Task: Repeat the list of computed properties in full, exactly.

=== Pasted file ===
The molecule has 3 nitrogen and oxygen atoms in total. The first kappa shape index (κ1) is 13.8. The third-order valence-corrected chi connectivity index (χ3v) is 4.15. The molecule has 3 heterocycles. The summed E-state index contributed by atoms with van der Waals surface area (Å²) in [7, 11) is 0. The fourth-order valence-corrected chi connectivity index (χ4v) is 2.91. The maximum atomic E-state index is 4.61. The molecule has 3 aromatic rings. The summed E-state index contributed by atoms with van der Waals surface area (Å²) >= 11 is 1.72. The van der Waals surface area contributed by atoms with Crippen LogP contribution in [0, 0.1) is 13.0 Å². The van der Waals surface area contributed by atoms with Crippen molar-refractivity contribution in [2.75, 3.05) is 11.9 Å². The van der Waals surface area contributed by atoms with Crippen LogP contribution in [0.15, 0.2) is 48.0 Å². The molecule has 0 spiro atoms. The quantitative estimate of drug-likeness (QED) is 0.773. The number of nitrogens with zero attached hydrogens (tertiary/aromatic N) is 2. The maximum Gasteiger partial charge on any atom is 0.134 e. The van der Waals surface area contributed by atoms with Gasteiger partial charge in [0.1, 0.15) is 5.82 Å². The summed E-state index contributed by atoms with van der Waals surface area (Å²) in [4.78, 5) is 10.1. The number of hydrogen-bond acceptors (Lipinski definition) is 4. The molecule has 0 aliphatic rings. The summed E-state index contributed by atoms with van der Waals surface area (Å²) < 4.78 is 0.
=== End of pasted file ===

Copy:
The molecule has 3 nitrogen and oxygen atoms in total. The first kappa shape index (κ1) is 13.8. The third-order valence-corrected chi connectivity index (χ3v) is 4.15. The molecule has 3 heterocycles. The summed E-state index contributed by atoms with van der Waals surface area (Å²) in [7, 11) is 0. The fourth-order valence-corrected chi connectivity index (χ4v) is 2.91. The maximum atomic E-state index is 4.61. The molecule has 3 aromatic rings. The summed E-state index contributed by atoms with van der Waals surface area (Å²) >= 11 is 1.72. The van der Waals surface area contributed by atoms with Crippen LogP contribution in [0, 0.1) is 13.0 Å². The van der Waals surface area contributed by atoms with Crippen molar-refractivity contribution in [2.75, 3.05) is 11.9 Å². The van der Waals surface area contributed by atoms with Crippen LogP contribution in [0.15, 0.2) is 48.0 Å². The molecule has 0 spiro atoms. The quantitative estimate of drug-likeness (QED) is 0.773. The number of nitrogens with zero attached hydrogens (tertiary/aromatic N) is 2. The maximum Gasteiger partial charge on any atom is 0.134 e. The van der Waals surface area contributed by atoms with Gasteiger partial charge in [0.1, 0.15) is 5.82 Å². The summed E-state index contributed by atoms with van der Waals surface area (Å²) in [4.78, 5) is 10.1. The number of hydrogen-bond acceptors (Lipinski definition) is 4. The molecule has 0 aliphatic rings. The summed E-state index contributed by atoms with van der Waals surface area (Å²) < 4.78 is 0.